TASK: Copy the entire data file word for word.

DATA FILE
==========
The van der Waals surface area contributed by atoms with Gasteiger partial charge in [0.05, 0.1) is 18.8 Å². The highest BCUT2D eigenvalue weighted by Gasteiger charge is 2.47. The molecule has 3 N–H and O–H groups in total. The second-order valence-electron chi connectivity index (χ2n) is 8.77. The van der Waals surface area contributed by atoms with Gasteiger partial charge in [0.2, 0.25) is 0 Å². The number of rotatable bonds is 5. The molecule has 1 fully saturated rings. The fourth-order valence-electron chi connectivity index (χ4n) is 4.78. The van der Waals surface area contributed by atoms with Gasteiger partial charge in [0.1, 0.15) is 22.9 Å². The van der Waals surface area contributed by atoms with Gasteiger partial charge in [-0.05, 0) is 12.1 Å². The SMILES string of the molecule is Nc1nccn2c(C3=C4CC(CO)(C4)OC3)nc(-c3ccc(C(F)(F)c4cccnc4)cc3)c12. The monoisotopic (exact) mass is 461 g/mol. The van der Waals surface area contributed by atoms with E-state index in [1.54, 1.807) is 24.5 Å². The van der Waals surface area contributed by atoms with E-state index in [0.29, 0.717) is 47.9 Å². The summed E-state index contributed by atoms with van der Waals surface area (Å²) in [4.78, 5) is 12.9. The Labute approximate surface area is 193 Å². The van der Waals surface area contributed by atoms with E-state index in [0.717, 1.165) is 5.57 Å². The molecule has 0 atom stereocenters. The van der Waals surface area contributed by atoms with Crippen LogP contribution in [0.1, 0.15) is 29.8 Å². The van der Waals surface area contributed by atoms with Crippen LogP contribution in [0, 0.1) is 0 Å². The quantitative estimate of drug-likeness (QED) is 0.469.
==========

The van der Waals surface area contributed by atoms with Gasteiger partial charge in [0.05, 0.1) is 18.8 Å². The highest BCUT2D eigenvalue weighted by Gasteiger charge is 2.47. The molecule has 3 N–H and O–H groups in total. The second-order valence-electron chi connectivity index (χ2n) is 8.77. The van der Waals surface area contributed by atoms with Gasteiger partial charge in [0.2, 0.25) is 0 Å². The number of rotatable bonds is 5. The molecule has 1 fully saturated rings. The fourth-order valence-electron chi connectivity index (χ4n) is 4.78. The van der Waals surface area contributed by atoms with Gasteiger partial charge in [0.1, 0.15) is 22.9 Å². The van der Waals surface area contributed by atoms with Gasteiger partial charge in [-0.05, 0) is 12.1 Å². The SMILES string of the molecule is Nc1nccn2c(C3=C4CC(CO)(C4)OC3)nc(-c3ccc(C(F)(F)c4cccnc4)cc3)c12. The monoisotopic (exact) mass is 461 g/mol. The van der Waals surface area contributed by atoms with E-state index in [1.54, 1.807) is 24.5 Å². The van der Waals surface area contributed by atoms with E-state index in [0.29, 0.717) is 47.9 Å². The summed E-state index contributed by atoms with van der Waals surface area (Å²) in [4.78, 5) is 12.9. The Labute approximate surface area is 193 Å². The van der Waals surface area contributed by atoms with E-state index in [0.717, 1.165) is 5.57 Å². The molecule has 0 atom stereocenters. The van der Waals surface area contributed by atoms with Crippen LogP contribution in [0.1, 0.15) is 29.8 Å². The van der Waals surface area contributed by atoms with Crippen LogP contribution in [0, 0.1) is 0 Å². The quantitative estimate of drug-likeness (QED) is 0.469.